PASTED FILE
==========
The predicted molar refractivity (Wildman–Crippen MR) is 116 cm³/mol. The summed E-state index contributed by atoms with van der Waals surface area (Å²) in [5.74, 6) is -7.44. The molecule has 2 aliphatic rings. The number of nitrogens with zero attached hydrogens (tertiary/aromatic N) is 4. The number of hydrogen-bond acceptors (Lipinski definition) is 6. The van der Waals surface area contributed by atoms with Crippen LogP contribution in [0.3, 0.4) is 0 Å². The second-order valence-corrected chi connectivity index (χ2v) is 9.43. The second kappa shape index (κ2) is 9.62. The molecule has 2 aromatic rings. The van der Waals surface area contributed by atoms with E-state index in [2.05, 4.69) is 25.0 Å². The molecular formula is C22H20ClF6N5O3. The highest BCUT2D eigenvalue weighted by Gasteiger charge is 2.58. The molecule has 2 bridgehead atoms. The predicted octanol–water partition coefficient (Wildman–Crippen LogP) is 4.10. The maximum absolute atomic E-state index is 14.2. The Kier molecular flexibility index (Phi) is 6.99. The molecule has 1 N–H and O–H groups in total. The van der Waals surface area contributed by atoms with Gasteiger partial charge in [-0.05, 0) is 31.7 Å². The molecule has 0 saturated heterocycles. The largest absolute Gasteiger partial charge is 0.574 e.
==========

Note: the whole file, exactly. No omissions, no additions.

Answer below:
The predicted molar refractivity (Wildman–Crippen MR) is 116 cm³/mol. The summed E-state index contributed by atoms with van der Waals surface area (Å²) in [5.74, 6) is -7.44. The molecule has 2 aliphatic rings. The number of nitrogens with zero attached hydrogens (tertiary/aromatic N) is 4. The number of hydrogen-bond acceptors (Lipinski definition) is 6. The van der Waals surface area contributed by atoms with Crippen LogP contribution in [0.3, 0.4) is 0 Å². The second-order valence-corrected chi connectivity index (χ2v) is 9.43. The second kappa shape index (κ2) is 9.62. The molecule has 2 aromatic rings. The van der Waals surface area contributed by atoms with E-state index in [2.05, 4.69) is 25.0 Å². The molecular formula is C22H20ClF6N5O3. The highest BCUT2D eigenvalue weighted by Gasteiger charge is 2.58. The molecule has 2 bridgehead atoms. The predicted octanol–water partition coefficient (Wildman–Crippen LogP) is 4.10. The maximum absolute atomic E-state index is 14.2. The Kier molecular flexibility index (Phi) is 6.99. The molecule has 1 N–H and O–H groups in total. The van der Waals surface area contributed by atoms with Gasteiger partial charge in [-0.05, 0) is 31.7 Å². The molecule has 0 saturated heterocycles. The largest absolute Gasteiger partial charge is 0.574 e.